The protests in Pakistan have spread from Islamabad to other parts of the country including Karachi, Lahore, Hyderabad, Gujrat, Faislabad and Peshawar, with the protests reportedly spearheaded by Khadim Hussain Rizvi, chief of Tehreek-e-Labaik Ya Rasool Allah, which recently registered as a mainstream political party. Other fundamentalist groups like Tehreek-i-Khatm-i-Nabuwwat and Sunni Tehreek Pakistan have also joined in. The total picture of actual happenings in Pakistan may never emerge with all media channels blocked, as well as social media including Facebook, Twitter, YouTube etc. Media personnel covering the protests across the country were also beaten up and a private channels van was burnt. Protesters reportedly entered the house of former home minister Chaudhry Nisar Ali Khan and set fire to the main gate. A building, an armoured personnel carrier and a mobile satellite van near Nisar’s residence were also set ablaze. Javed Latif, a lawmaker of the ruling PML-Nawaz, was beaten up by protesters. A police station in Gujrat City in Punjab Province was burned down. All Islamists including pro-Al Qaeda groups have apparently joined forces against the Pakistani government. So, is it politically motivated to change the government, possible military takeover, and what is the role in this of radical politicians like Imran Khan who have come up come up purely on Islamist support?

The turmoil within Pakistan is perhaps more than what the Pakistani government wants its public to know. But suppression of facts can never be total, something that Beijing too has discovered despite totalitarian measures. Radical mullahs like Masood Azhar and Hafiz Saeed may be propped up to keep the Islamists engaged but how long before they react to China’s repression of Uyghurs in Xinjiang. And, why Uyghurs alone, with China now targeting some 1.5 million ethnic Kazakhs living in Xinjiang against their links with Uyghurs and repressing them from following their religious customs. Besides, Chinese security forces recently cracked down and detained scores of Muslims in Xi’an city for sharing Quran’s MP3 audio files; this surely cannot be music for Islamists of Pakistan. In addition, the Pakistan media has started questioning the Yuan being quirtly introduced as the legal tender in Gwadar – prelude to balance Pakistan? The Pakistani public is unaware that China has already bailed out Pakistan twice for economic default, and the rosy dreams of CPEC and employment are coming to naught with Chinese companies laying off Pakistani workers. All the so called Chinese investments will eventually be converted into equity, enslaving Pakistan in perpetuity, akin to Hambantota.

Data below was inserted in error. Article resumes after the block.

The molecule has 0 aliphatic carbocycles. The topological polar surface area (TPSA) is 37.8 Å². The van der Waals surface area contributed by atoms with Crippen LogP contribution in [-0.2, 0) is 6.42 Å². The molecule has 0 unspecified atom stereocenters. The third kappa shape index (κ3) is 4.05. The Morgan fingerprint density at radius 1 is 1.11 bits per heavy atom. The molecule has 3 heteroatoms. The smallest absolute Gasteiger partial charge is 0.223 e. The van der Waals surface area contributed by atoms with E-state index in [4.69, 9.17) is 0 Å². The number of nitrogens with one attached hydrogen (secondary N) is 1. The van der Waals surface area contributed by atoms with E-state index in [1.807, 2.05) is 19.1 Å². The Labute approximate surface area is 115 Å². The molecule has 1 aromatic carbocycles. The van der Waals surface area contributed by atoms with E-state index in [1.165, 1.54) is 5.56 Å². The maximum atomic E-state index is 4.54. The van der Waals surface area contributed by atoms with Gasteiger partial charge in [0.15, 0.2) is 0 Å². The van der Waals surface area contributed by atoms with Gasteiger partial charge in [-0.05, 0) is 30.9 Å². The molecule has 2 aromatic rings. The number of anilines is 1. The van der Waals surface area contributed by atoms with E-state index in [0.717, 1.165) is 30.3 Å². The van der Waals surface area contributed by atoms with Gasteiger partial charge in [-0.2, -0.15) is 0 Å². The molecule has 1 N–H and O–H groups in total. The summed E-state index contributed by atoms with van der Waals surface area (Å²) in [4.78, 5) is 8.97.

But what the Islamists should be more concerned about is the cultural invasion of Pakistan by China, the bonhomie evaporating with the arrogant behaviour of Chinese, and most importantly the manner in which the Pakistani hierarchy has surrendered the sovereignty of the country in exchange of filling up individual coffers. Pakistani veteran army scholar Agha H Amin had prophesied un 2012, “There is no doubt that Pakistan will be a semi autonomous Chinese province by 2030 or so… Pakistani Baluchistan by 2030 would be a completely Chinese run show”. There are clear indications that Beijing is advancing this time table with President Xi Jinping focused on the ‘China dream’. But what will be the role of Islamists in all this may not be predictable. 

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The views expressed are of the author and do not necessarily represent the opinions or policies of the Indian Defence Review.

About the Author

Lt Gen Prakash Katoch

is a former Lt Gen Special Forces, Indian Army